Often parties will insist on bringing their experts.  However, more often than not, each expert produces a report that gives a different interpretation and conclusion so the mediator may need to address the reason for any differences between opinions and adapt the process to make the experts' presence productive.  They may be asked to work together to identify common ground or to narrow and agree certain issues or each team to hear the best case of the other and assess how their expert witness might come across in court.

The best approach is to keep the number of people attending the mediation to as few as possible and have others available on the telephone if required.

What to be aware of at the mediation?

The process, whilst flexible in form, tends to contain a number of key phases that the mediator will have familiarised the parties with. The mediator may remind the parties of the importance of the opening presentations and that, for them to have some impact, they should not be regurgitations of pleadings.

Because construction mediations cover many issues, prioritising issues is essential. Unless the parties are seeking a global settlement, some detailed discussion will be expected on each of the issues. In the opening meeting the mediator will list the issues and, with the parties, prioritise them or decide on the order of discussion. Where many parties are involved, a timetable for meetings can be agreed. This exercise reminds parties there is simply not enough time to discuss every issue in detail (particularly as most construction mediations are scheduled for one day) and helps encourage everyone to look broadly at a potential settlement and spend less time bogged down in detail.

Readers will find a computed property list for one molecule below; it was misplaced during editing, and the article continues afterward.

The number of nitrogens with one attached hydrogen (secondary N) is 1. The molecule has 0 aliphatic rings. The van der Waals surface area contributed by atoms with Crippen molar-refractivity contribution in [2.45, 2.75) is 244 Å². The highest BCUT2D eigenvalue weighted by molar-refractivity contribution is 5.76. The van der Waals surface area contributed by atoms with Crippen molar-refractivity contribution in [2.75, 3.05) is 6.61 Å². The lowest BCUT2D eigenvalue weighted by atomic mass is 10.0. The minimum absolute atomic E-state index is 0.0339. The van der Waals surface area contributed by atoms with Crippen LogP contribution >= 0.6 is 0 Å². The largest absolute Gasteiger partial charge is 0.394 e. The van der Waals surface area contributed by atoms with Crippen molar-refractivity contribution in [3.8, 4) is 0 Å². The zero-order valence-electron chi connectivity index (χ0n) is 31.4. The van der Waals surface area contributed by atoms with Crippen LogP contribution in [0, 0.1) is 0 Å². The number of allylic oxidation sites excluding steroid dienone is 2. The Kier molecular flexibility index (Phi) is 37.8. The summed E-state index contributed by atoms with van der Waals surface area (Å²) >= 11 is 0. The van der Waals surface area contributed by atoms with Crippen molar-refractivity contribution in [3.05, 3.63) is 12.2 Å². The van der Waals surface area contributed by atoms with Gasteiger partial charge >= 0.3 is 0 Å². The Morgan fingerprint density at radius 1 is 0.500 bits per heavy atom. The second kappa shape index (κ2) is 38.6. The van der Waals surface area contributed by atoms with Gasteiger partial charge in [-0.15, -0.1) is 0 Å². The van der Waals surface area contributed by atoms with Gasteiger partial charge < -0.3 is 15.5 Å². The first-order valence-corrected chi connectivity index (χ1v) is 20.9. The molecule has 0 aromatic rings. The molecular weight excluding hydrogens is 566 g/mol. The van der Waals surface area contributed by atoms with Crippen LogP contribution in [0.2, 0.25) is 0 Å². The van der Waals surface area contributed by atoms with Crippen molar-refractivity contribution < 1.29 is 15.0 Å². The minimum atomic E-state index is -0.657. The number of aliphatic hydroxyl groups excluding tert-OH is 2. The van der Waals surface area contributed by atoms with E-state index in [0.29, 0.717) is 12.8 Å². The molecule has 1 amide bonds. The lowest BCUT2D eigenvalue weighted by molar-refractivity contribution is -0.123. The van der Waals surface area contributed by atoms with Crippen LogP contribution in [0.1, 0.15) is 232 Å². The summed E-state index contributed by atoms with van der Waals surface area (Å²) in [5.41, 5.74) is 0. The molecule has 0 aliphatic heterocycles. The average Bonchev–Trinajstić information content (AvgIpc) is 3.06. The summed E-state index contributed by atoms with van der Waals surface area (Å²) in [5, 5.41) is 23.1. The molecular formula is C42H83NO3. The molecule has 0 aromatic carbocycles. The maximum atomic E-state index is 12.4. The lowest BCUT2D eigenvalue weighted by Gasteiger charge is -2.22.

Settlement in construction mediation need not be monetary in nature. A contractor may be less interested in money than in having additional time to complete the job or in obtaining future work, while the owner may want the project completed quickly and economically. In such circumstances the parties will need to make sure they do not open themselves to further dispute.

At the end

The aim of mediation is to reach a binding agreement that is clear and comprehensive. Even if the mediation does not settle on the day, many cases will settle within a few days or weeks, sometimes with the further help of the mediator. Pressure to settle undoubtedly builds up as the mediation day continues. If there has been a considerable gap between the parties, it will take a lot of closing, and that may not be possible in one day, or even a series of days. Around three quarters of mediations settle but even when it has not prevented a trial, it is often found that it has narrowed the issues substantially and reduced costs overall.

The content of this article is intended to provide a general guide to the subject matter. Specialist advice should be sought about your specific circumstances.